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Moira's work online:

poetrymagazine.org

pages.slc.edu

literal-latte

www.uno.edu

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For more Poetry

Moira Egan Moira Egan


D'habitude

ďGod, humans are creatures of habit,Ē
I say to no one particular,
myself, the man who calls himself my
lover, behind me in the next room.

The way we laugh when we hit the switch
knowing thereís no electricity,
or turn the faucet to wash our hands
anyway, plumber downstairs, no flow.

Do what youíve always done, and youíll get
what youíve always gotten. This is our
homily these days, and I believe
it. God, humans, creatures, here we

sit in the cosmic chain of being,
him in the next room, me at my work.
He is reading, quietly, poems
that make him moan. This is sweet because

they are my own. He, of course, is not.
There is a woman some miles away
who yet is here with us, a corner
of the room and our consciences just

for her. Seems Iíve always been the third
angle of the triangle, the heart-
shaped chaos created by a yes
born of a no. And what I now know

is I want him alone, the slow moan
mine, no more shadowed eyes peering
from corners, through blinds. Do what Iíve done
always? always, Iíll trace clandestine skin.


A Valediction: Forbidding Valentine's Day

These last few days prefigure spring
   in all her excess. Mad birds break
from bush and branch, and screech or sing
   an almost-melody; they take

the winterís silence away from us.
   Slowly the almond trees open,
blossoms crimson at center, limned frost-
    pale, as if for protection.

The sun shines sometimes, the airís cold,
   and the sky. And you are far
and away from me, though you told
   me youíd love me forever.

O and the sweet geometry,
    perfect circle of your arms
like silk enfolding me.
   Now the thought of that harms

me, stupid heart, ridiculous
    as cupid cards and chocolate.
The points of that stiff twin compass
   stab in rhythm at my breastplate.

This was meant to be a vale-
   diction, a good-bye. But to what?
The veil of mourning, dark vale
   of lonely in which Iíve lately dwelt?

Iíve begun to believe itís valiant,
    alone in the shadowvalley,
to watch lovers kiss and not want
   anything more than wanting me.

You can turn pain around like a riverstone
   in your pocket. Feel its smoothness,
resolve. Clear and cold as stream, you own
   this wish to live alone in bliss.


Left-Handed Love Poem

I think you fell in love with me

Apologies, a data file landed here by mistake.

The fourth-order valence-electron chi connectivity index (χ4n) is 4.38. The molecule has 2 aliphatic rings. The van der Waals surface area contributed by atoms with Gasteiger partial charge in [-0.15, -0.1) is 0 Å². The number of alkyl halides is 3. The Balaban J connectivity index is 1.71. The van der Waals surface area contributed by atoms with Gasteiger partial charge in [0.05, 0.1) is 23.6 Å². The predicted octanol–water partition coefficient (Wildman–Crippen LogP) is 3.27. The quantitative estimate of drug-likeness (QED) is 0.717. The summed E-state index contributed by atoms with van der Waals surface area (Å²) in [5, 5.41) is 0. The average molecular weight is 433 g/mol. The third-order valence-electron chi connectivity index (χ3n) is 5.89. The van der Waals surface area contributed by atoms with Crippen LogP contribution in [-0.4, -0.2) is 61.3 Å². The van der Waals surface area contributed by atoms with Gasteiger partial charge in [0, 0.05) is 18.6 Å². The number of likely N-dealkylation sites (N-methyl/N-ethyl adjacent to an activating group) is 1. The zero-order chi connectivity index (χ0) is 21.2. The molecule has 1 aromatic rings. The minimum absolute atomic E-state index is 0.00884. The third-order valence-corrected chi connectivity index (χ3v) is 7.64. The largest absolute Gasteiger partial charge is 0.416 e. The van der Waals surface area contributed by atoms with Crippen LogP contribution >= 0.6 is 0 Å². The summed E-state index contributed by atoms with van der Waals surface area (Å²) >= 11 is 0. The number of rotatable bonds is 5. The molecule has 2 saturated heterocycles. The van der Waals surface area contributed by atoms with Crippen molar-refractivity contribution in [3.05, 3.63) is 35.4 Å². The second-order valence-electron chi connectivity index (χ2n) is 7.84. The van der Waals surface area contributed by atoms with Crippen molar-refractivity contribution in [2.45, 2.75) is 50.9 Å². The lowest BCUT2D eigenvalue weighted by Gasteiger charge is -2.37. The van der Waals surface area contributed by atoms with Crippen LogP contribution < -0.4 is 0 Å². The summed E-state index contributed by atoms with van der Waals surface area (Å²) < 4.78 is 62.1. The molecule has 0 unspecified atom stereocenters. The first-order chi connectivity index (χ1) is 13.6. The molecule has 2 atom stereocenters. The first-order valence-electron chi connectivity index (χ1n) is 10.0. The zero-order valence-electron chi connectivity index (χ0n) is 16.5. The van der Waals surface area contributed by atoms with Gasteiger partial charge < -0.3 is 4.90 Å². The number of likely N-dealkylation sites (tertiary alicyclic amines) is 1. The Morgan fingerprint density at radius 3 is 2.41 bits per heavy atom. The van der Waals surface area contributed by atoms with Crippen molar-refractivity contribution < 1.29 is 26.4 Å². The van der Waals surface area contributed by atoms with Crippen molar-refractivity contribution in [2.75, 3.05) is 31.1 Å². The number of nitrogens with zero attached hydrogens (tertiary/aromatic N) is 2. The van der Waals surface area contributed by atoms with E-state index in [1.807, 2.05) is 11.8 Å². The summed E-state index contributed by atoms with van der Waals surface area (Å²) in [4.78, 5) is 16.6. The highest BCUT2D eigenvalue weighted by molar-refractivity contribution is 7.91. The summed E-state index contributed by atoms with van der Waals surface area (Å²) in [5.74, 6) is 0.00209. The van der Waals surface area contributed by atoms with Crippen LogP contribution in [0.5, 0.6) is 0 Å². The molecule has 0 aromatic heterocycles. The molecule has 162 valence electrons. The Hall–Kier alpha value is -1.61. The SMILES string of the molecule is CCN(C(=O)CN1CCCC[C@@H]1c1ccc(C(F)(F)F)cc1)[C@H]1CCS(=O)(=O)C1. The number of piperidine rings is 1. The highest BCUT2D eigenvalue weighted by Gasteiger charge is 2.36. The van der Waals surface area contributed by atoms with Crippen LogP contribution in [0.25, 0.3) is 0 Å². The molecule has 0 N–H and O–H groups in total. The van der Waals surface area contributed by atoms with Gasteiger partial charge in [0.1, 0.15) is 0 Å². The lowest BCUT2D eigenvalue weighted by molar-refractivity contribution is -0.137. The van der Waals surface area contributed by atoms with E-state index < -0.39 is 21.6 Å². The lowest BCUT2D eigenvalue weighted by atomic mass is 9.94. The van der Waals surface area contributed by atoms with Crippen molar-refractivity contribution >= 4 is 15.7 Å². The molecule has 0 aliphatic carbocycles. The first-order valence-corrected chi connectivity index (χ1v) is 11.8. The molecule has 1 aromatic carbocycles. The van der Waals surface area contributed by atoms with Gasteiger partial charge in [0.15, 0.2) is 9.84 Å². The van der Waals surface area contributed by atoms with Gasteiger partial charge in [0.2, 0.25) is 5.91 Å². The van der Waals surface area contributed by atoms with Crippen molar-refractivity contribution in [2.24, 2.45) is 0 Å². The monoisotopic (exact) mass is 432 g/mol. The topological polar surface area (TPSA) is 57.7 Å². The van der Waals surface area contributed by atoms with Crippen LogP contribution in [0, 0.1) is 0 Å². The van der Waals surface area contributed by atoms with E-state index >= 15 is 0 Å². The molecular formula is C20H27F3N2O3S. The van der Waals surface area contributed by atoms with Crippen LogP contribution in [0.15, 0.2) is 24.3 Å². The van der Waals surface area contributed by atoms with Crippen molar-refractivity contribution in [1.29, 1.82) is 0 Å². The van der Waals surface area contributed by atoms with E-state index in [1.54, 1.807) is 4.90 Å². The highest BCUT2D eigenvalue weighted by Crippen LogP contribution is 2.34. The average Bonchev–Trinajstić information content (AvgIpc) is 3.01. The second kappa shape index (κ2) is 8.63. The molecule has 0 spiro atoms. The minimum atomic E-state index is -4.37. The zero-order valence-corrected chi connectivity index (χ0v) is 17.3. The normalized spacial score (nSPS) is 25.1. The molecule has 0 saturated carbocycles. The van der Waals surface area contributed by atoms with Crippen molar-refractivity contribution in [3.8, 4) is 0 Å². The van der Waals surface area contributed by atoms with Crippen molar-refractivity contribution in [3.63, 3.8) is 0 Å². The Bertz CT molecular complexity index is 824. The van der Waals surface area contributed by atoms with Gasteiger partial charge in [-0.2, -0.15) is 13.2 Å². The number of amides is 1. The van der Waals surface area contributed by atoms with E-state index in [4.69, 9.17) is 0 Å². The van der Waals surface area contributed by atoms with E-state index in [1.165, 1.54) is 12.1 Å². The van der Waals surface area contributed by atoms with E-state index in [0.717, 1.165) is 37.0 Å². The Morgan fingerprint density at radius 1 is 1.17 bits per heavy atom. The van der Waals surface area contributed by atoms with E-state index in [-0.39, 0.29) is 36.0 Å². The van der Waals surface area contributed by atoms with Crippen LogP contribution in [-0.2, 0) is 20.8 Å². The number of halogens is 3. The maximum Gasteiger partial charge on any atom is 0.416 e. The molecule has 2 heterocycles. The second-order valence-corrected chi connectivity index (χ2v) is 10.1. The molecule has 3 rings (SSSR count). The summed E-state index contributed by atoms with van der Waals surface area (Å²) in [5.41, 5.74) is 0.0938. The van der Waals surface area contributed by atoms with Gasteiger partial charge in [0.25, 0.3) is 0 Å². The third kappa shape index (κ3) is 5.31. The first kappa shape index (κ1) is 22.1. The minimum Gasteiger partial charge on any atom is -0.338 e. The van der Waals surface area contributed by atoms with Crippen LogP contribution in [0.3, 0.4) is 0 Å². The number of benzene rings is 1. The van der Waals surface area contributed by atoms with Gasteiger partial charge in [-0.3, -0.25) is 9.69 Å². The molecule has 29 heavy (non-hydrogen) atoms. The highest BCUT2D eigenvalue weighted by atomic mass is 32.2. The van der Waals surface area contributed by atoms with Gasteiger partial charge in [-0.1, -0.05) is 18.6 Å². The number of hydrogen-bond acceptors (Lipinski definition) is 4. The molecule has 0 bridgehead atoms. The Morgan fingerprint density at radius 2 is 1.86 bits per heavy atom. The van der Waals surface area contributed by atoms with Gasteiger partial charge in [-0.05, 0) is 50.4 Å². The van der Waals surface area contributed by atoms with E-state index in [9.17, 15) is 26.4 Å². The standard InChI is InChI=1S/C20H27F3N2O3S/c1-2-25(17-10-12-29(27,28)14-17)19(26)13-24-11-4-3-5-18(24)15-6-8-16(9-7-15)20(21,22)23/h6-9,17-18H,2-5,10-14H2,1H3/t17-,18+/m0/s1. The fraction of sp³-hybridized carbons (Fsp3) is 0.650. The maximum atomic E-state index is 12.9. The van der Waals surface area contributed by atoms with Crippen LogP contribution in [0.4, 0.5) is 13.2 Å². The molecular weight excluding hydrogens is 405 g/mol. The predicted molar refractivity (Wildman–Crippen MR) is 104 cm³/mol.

the day I woke and solved the mystery
of the cabin in the Sierra Nevada
— altitude notwithstanding — it was
a Can Opener for the Left-Handed.
I got that coffee perking. At times
Iíve seen you struggle with my coffee maker, scissors.
It isnít fun and games: think of golf clubs, playing cards,
restringing your Ovation. And youíll never know
the slow joy of a fountain pen.

In spite of nuns and spiral notebooks
youíve learned well: your hands speak the language
of your oppressor, though itís a left-handed compliment
at best to praise your dexterity. But when language
drops away, and the buttons are undone —
and your prejudiced zipper —
and we lie together, you on your right side,
me on my left — what a wondrous mirror. And the hand
most fluent — my right, your left — reaches out and over —
I you there, you me here
We are chiasmus, a perfect X of sex.
And I think Iíd never be right
again if you left.


Broken Sapphics

Incongruous nights, my horoscope tells
me, dragonflies whir, iridescent. I would like
to catch one, tie it in your flagrant red hair,
     but I canít right now.

Prayers ascend behind me, elaborate as
oratorios, a stained cathedral key.
I am blind and solid as malachite,
     these statues of saints.

On Broadway I saw a sun-white cowís skull on
a Navajo blanket. Trying to make sense
of this, flotsam, jetsam of my unconscious,
     silver waves crashing,

the beer turns almost warm as blood in my hands.
I wonít look up when you leave / your cigarettes
here, a shadow. For them you return. We kiss
through a wrought-iron gate.

The one night in my house, our hair entangled,
anemones in flow and ebb, you felt my
pulse. Love, I thought; but your questions for me were
      merely metrical.

O and how I am tired, a womanly tired
of all that I have tried, and truly, I look
to you, through you, for something, a heart that beats
     gentle as velvet.